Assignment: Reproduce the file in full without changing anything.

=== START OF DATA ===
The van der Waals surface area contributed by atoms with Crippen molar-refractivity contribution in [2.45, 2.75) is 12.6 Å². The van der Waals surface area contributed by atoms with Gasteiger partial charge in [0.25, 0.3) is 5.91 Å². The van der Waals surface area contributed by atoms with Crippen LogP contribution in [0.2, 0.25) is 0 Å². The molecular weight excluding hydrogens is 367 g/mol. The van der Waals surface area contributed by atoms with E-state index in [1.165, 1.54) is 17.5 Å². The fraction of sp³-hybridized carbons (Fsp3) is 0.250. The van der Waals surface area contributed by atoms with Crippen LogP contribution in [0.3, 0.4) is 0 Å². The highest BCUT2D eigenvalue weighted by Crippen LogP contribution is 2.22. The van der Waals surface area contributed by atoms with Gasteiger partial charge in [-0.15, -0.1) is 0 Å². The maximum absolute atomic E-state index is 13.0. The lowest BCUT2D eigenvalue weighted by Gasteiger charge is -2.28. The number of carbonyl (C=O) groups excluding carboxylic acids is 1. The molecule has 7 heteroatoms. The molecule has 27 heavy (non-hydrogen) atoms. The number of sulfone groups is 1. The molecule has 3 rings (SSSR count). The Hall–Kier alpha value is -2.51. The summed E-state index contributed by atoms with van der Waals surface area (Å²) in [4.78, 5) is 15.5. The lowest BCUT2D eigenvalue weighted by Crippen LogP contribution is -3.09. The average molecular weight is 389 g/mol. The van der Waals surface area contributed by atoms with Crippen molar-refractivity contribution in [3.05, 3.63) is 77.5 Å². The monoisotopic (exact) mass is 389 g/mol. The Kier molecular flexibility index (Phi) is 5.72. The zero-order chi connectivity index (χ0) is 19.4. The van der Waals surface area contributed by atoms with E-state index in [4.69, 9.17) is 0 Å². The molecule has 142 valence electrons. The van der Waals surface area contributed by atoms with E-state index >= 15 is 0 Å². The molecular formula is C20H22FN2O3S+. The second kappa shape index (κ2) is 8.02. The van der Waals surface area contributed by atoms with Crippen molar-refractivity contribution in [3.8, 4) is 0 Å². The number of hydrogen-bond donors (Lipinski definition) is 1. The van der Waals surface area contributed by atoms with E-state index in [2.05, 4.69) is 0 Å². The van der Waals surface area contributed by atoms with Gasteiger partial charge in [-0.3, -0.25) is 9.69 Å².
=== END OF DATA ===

The van der Waals surface area contributed by atoms with Crippen molar-refractivity contribution in [2.45, 2.75) is 12.6 Å². The van der Waals surface area contributed by atoms with Gasteiger partial charge in [0.25, 0.3) is 5.91 Å². The van der Waals surface area contributed by atoms with Crippen LogP contribution in [0.2, 0.25) is 0 Å². The molecular weight excluding hydrogens is 367 g/mol. The van der Waals surface area contributed by atoms with E-state index in [1.165, 1.54) is 17.5 Å². The fraction of sp³-hybridized carbons (Fsp3) is 0.250. The van der Waals surface area contributed by atoms with Crippen LogP contribution in [0.3, 0.4) is 0 Å². The highest BCUT2D eigenvalue weighted by Crippen LogP contribution is 2.22. The van der Waals surface area contributed by atoms with Gasteiger partial charge in [-0.15, -0.1) is 0 Å². The maximum absolute atomic E-state index is 13.0. The lowest BCUT2D eigenvalue weighted by Gasteiger charge is -2.28. The number of carbonyl (C=O) groups excluding carboxylic acids is 1. The molecule has 7 heteroatoms. The molecule has 27 heavy (non-hydrogen) atoms. The number of sulfone groups is 1. The molecule has 3 rings (SSSR count). The Hall–Kier alpha value is -2.51. The summed E-state index contributed by atoms with van der Waals surface area (Å²) in [4.78, 5) is 15.5. The lowest BCUT2D eigenvalue weighted by Crippen LogP contribution is -3.09. The average molecular weight is 389 g/mol. The van der Waals surface area contributed by atoms with Crippen molar-refractivity contribution in [3.05, 3.63) is 77.5 Å². The monoisotopic (exact) mass is 389 g/mol. The Kier molecular flexibility index (Phi) is 5.72. The zero-order chi connectivity index (χ0) is 19.4. The van der Waals surface area contributed by atoms with E-state index in [4.69, 9.17) is 0 Å². The molecule has 142 valence electrons. The van der Waals surface area contributed by atoms with E-state index >= 15 is 0 Å². The molecular formula is C20H22FN2O3S+. The second kappa shape index (κ2) is 8.02. The van der Waals surface area contributed by atoms with Crippen molar-refractivity contribution in [3.8, 4) is 0 Å². The number of hydrogen-bond donors (Lipinski definition) is 1. The van der Waals surface area contributed by atoms with E-state index in [2.05, 4.69) is 0 Å². The van der Waals surface area contributed by atoms with Gasteiger partial charge in [-0.3, -0.25) is 9.69 Å².